Also see the Proven Performer Varieties listed at the top of the page, in the Growing Raspberries Overview section.
Summer-bearing Varieties to Consider
- Killarney: A productive early to mid-season variety with good disease resistance. Firm, sweet berries ripen over 4-5 weeks. Not ideal for preserving as they tend to discolor
- Latham: A classic mid-season variety with good disease resistance. Yields plenty of sweet, medium to large sized berries
Everbearing Varieties to Consider
Everbearing varieties generally fruit later than summer-bearing varieties. They can potentially producing a summer crop and a fall crop BUT in our climate, they are best treated just as a late season producer (see #5 on the Post-Planting Care, below, for more details).
Here are some everbearing varieties to consider:
- Nova: A productive mid-season variety, yielding large, firm berries with great flavour. Fewer spines than some other raspberries. Excellent for freezing
- Joan J: A hardy, nearly thornless, high-yielding variety. Berries are firm, large and sweet flavoured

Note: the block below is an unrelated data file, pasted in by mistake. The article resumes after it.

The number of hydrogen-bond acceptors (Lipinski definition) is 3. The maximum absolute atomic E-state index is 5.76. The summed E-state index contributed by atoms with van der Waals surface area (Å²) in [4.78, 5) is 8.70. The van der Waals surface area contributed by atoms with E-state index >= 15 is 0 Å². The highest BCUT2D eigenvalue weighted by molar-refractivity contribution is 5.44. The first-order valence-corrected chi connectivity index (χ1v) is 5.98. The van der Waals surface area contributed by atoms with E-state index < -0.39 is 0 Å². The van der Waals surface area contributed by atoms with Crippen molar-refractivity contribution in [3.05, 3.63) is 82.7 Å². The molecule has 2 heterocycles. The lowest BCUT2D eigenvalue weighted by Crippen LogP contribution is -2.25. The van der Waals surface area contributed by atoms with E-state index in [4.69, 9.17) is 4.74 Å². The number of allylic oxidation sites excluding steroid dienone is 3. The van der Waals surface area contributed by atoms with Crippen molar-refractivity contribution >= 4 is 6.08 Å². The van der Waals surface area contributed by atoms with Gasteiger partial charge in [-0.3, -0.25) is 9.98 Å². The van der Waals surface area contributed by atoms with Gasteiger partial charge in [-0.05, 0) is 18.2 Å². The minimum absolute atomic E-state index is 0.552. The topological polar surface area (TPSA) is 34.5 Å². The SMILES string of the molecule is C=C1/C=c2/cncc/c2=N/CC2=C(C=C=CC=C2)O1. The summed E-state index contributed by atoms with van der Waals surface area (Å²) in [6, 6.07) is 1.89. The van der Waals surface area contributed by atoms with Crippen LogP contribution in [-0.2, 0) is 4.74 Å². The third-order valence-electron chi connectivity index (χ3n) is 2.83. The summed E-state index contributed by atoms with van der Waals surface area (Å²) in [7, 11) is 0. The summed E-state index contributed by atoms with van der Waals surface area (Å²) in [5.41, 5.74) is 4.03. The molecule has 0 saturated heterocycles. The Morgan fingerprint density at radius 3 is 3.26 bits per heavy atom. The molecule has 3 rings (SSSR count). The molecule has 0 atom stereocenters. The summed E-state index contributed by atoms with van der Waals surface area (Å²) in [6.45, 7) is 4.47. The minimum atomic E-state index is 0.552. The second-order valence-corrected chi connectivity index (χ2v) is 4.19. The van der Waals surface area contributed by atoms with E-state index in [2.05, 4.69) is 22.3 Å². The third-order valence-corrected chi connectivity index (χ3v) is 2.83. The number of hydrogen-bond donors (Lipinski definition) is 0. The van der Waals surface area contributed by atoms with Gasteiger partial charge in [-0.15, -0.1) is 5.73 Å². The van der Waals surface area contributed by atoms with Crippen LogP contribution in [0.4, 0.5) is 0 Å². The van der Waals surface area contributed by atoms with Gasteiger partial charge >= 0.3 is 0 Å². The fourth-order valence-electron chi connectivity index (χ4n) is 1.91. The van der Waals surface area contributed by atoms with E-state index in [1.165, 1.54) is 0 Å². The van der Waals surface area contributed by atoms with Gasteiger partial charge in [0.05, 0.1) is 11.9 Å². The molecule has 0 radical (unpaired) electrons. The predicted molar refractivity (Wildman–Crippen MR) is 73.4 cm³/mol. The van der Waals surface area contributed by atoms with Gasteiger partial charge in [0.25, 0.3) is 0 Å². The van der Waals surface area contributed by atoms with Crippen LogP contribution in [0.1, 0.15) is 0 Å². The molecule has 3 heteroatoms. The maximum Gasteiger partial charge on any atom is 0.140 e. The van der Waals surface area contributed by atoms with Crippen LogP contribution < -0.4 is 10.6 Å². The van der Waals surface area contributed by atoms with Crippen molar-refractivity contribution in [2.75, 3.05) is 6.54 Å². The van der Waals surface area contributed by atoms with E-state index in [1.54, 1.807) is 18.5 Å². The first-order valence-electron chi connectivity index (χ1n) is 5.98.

Note* - If you’re buying bare-root raspberries, there may be additional instructions, such as soaking the roots before planting.
Now that you've prepared the planting site and got your raspberry bushes (refer back to the Before You Plant section if needed), lay out your plants.
Water the raspberry plants and planting holes deeply. Add a handful of bone meal or other similar fertilizer. Once the canes are in the ground, consider adding 2" of bark mulch, sawdust, leaves or lawn clippings around the base of the plants. This helps to retain moisture while suppressing weeds. Water the plants once more.
Install support posts or stakes at this time to avoid disturbing the root system later. Check out gardening books or online sources for support ideas; there are dozens of variations.
Raspberries grow with such incredible vigour that it’s hard to believe that they need any attention. However, you’ll notice huge differences in berry quality, production and general plant health with just a bit of routine care.